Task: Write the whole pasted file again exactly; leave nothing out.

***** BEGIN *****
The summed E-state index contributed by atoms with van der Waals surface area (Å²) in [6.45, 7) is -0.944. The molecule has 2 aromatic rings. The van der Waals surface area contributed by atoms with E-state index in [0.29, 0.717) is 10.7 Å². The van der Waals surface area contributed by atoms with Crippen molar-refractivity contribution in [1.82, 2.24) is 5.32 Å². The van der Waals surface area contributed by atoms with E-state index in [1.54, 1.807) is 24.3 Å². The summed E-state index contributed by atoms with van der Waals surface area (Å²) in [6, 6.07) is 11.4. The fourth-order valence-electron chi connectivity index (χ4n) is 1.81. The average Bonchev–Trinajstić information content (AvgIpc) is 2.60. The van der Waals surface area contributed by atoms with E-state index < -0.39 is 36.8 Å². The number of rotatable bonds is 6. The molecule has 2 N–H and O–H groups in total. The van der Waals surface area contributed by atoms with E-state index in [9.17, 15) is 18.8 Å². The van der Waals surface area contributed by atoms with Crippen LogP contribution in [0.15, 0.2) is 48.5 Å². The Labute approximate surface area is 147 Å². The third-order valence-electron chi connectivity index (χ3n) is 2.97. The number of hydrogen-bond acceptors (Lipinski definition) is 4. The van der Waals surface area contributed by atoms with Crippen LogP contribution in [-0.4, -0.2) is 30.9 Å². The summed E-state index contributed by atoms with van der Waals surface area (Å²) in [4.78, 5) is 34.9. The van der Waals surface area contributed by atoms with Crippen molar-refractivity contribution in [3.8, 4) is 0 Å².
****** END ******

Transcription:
The summed E-state index contributed by atoms with van der Waals surface area (Å²) in [6.45, 7) is -0.944. The molecule has 2 aromatic rings. The van der Waals surface area contributed by atoms with E-state index in [0.29, 0.717) is 10.7 Å². The van der Waals surface area contributed by atoms with Crippen molar-refractivity contribution in [1.82, 2.24) is 5.32 Å². The van der Waals surface area contributed by atoms with E-state index in [1.54, 1.807) is 24.3 Å². The summed E-state index contributed by atoms with van der Waals surface area (Å²) in [6, 6.07) is 11.4. The fourth-order valence-electron chi connectivity index (χ4n) is 1.81. The average Bonchev–Trinajstić information content (AvgIpc) is 2.60. The van der Waals surface area contributed by atoms with E-state index < -0.39 is 36.8 Å². The number of rotatable bonds is 6. The molecule has 2 N–H and O–H groups in total. The van der Waals surface area contributed by atoms with E-state index in [9.17, 15) is 18.8 Å². The van der Waals surface area contributed by atoms with Crippen LogP contribution in [0.15, 0.2) is 48.5 Å². The Labute approximate surface area is 147 Å². The third-order valence-electron chi connectivity index (χ3n) is 2.97. The number of hydrogen-bond acceptors (Lipinski definition) is 4. The van der Waals surface area contributed by atoms with Crippen LogP contribution in [-0.4, -0.2) is 30.9 Å². The summed E-state index contributed by atoms with van der Waals surface area (Å²) in [4.78, 5) is 34.9. The van der Waals surface area contributed by atoms with Crippen molar-refractivity contribution in [3.8, 4) is 0 Å².